October 27, 2008
UK Slowly Backing Out of European Space Project
The UK has declined to take a lead role in one of Europe's flagship space projects.
The Kopernikus program, a joint venture of the European Space Agency and the European Commission, is being developed to collect satellite data on the health of the planet.
Experts believe failure to fully back the project could lead Europe's space ministers to begin cutting back on program related jobs in the UK.
"We had a chance three years ago to play a major role in this program and I'm afraid it looks as though we are about to let slip another opportunity," said Dr Mike Healy of EADS Astrium, the largest space company in Britain.
The Kopernikus project will build a coordinated system for Earth monitoring and will pull together data from various satellites, air and ground stations to create a comprehensive picture of the planet.
The goal of the project is to create a continuous, long-term data-set that can be used to enlighten European countries to deal with global climate change.
The project will cost over two billion euros, leading the UK to be reluctant to invest in Kopernikus.
The country passed on the opportunity to lead the program in 2005, and many believe they will give the second phase of the project limited support.
Some believe Britain will only offer 40 million euros to the project when the Esa meets at the end of November.
"One wonders if Europe will get anything from the UK, frankly," said Colin Challen, a Member of British Parliament.
"At the present time, we can claim scientific leadership on climate matters, in the Hadley Centre (a climate modeling facility) and at a great many other institutions in the UK that are doing a lot of extremely valuable work. But this kind of investment is about keeping us at the forefront," said Challen.
"Maybe that doesn't matter; maybe it's OK for the rest of Europe to do this job and for us to just freeload. But then we won't be able to claim we are the world leaders on tackling climate change."
Many of Britain's Earth observation scientists find the UK's stance on the project baffling.
Professor Shaun Quegan of Sheffield University believes the UK is losing authority in the Kopernikus project.
According to Quegan, many satellites and climate instruments risked being sidelined if Britain doesn't show more support.
"Dealing with climate change isn't just about running [computer] models; it's about actually getting the data. It's the data which keeps the models honest, if you like," said Professor Quegan.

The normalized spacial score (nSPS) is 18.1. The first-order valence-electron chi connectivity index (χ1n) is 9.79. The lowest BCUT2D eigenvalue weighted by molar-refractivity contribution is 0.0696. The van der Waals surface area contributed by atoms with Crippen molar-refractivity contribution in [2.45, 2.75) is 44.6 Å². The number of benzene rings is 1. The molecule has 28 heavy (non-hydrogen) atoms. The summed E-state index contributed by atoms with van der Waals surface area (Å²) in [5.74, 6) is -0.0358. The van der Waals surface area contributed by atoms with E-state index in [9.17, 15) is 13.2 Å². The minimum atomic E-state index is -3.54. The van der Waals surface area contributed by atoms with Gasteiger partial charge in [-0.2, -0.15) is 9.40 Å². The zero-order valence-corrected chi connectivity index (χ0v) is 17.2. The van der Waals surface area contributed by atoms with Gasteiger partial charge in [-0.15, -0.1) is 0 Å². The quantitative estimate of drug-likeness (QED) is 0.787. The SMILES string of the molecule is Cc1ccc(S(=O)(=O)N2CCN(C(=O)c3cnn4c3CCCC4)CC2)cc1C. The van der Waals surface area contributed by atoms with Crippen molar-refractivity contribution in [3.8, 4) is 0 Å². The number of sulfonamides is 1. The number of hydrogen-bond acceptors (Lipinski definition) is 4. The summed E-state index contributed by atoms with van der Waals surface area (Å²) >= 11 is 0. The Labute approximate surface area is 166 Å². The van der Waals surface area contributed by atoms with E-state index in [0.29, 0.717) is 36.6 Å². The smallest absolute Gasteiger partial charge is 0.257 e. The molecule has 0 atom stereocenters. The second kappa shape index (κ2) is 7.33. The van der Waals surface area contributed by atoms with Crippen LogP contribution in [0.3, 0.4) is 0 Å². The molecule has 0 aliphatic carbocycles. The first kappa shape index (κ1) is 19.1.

"If we're saying climate is a major scientific issue and the UK is a serious player in this, but then we're choosing not to take part in the observational system that is needed - well, basically, we are talking the talk and not walking the walk."
The UK's unwillingness to commit to Kopernikus has a very negative impact.
Esa programs operate on a fair return basis, so countries that contribute to projects receive contracts to build support systems.
In Britain's case, Astrium UK watched the Kopernikus satellite contract go to an Italian company even though Astrium has done the early research work.
The country's lack of commitment will mean more lost work for UK space companies.
"The last ministerial was disastrous for us," said Dr Healy of Astrium.
"OK, we've been pretty successful recently - we've won quite a bit of commercial work - but institutional funding is very important to us; it accounts for 30% of what we do. To have two disastrous ministerials in a row would erode our long-term competitive position."
Many feel Kopernikus is a classic example of what is wrong with British space policy.
Countries like Germany, France, and Italy have space agencies with single voices and budgets, but the UK delegates space policy to a group of "users."
The users are comprised of government departments and research councils with interests in space-born services. The setup is designed to limit space funding to "needs" instead of "vanities."
Critics believe the users' inability to make coherent decisions on complex programs means the UK finds itself lacking in international negotiations.
Challen plans start another motion on Tuesday to bring attention to Kopernikus.
"We have a few weeks left before the ministerial to try to put this right," Challen added.
The lead user for the UK on the Kopernikus project is the Department for Environment, Food, and Rural Affairs. A spokesperson for the group said the UK is committed to supporting the project, though no final funding decisions have been made.
On The Net:
UK National Centre for Earth Observation